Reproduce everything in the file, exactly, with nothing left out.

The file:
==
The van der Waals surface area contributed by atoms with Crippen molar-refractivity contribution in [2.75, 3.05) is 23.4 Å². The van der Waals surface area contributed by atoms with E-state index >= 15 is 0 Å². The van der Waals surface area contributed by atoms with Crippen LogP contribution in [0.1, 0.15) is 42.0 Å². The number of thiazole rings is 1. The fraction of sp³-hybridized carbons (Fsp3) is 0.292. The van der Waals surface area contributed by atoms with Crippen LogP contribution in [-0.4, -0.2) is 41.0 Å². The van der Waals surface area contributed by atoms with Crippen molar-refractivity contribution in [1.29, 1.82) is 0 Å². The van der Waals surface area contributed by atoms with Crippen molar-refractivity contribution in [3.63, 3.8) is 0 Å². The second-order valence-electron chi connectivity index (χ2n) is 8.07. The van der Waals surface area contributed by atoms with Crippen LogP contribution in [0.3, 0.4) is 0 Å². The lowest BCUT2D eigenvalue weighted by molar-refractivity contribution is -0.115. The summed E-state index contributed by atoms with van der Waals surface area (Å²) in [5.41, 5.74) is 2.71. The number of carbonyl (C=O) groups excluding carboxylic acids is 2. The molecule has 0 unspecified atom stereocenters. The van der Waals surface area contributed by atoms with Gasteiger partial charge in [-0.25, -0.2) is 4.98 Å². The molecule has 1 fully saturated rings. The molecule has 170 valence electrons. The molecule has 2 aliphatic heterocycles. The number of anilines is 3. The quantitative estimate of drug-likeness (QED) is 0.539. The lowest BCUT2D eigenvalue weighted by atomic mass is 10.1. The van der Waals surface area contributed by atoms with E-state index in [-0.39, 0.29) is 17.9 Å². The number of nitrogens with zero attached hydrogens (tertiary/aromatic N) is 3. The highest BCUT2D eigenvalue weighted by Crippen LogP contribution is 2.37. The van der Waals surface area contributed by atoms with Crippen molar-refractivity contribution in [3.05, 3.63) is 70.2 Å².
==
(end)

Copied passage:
The van der Waals surface area contributed by atoms with Crippen molar-refractivity contribution in [2.75, 3.05) is 23.4 Å². The van der Waals surface area contributed by atoms with E-state index >= 15 is 0 Å². The van der Waals surface area contributed by atoms with Crippen LogP contribution in [0.1, 0.15) is 42.0 Å². The number of thiazole rings is 1. The fraction of sp³-hybridized carbons (Fsp3) is 0.292. The van der Waals surface area contributed by atoms with Crippen LogP contribution in [-0.4, -0.2) is 41.0 Å². The van der Waals surface area contributed by atoms with Crippen molar-refractivity contribution in [1.29, 1.82) is 0 Å². The van der Waals surface area contributed by atoms with Crippen molar-refractivity contribution in [3.63, 3.8) is 0 Å². The second-order valence-electron chi connectivity index (χ2n) is 8.07. The van der Waals surface area contributed by atoms with Crippen LogP contribution in [0.3, 0.4) is 0 Å². The lowest BCUT2D eigenvalue weighted by molar-refractivity contribution is -0.115. The summed E-state index contributed by atoms with van der Waals surface area (Å²) in [5.41, 5.74) is 2.71. The number of carbonyl (C=O) groups excluding carboxylic acids is 2. The molecule has 0 unspecified atom stereocenters. The van der Waals surface area contributed by atoms with Gasteiger partial charge in [-0.25, -0.2) is 4.98 Å². The molecule has 1 fully saturated rings. The molecule has 170 valence electrons. The molecule has 2 aliphatic heterocycles. The number of anilines is 3. The quantitative estimate of drug-likeness (QED) is 0.539. The lowest BCUT2D eigenvalue weighted by atomic mass is 10.1. The van der Waals surface area contributed by atoms with E-state index in [-0.39, 0.29) is 17.9 Å². The number of nitrogens with zero attached hydrogens (tertiary/aromatic N) is 3. The highest BCUT2D eigenvalue weighted by Crippen LogP contribution is 2.37. The van der Waals surface area contributed by atoms with Crippen molar-refractivity contribution in [3.05, 3.63) is 70.2 Å².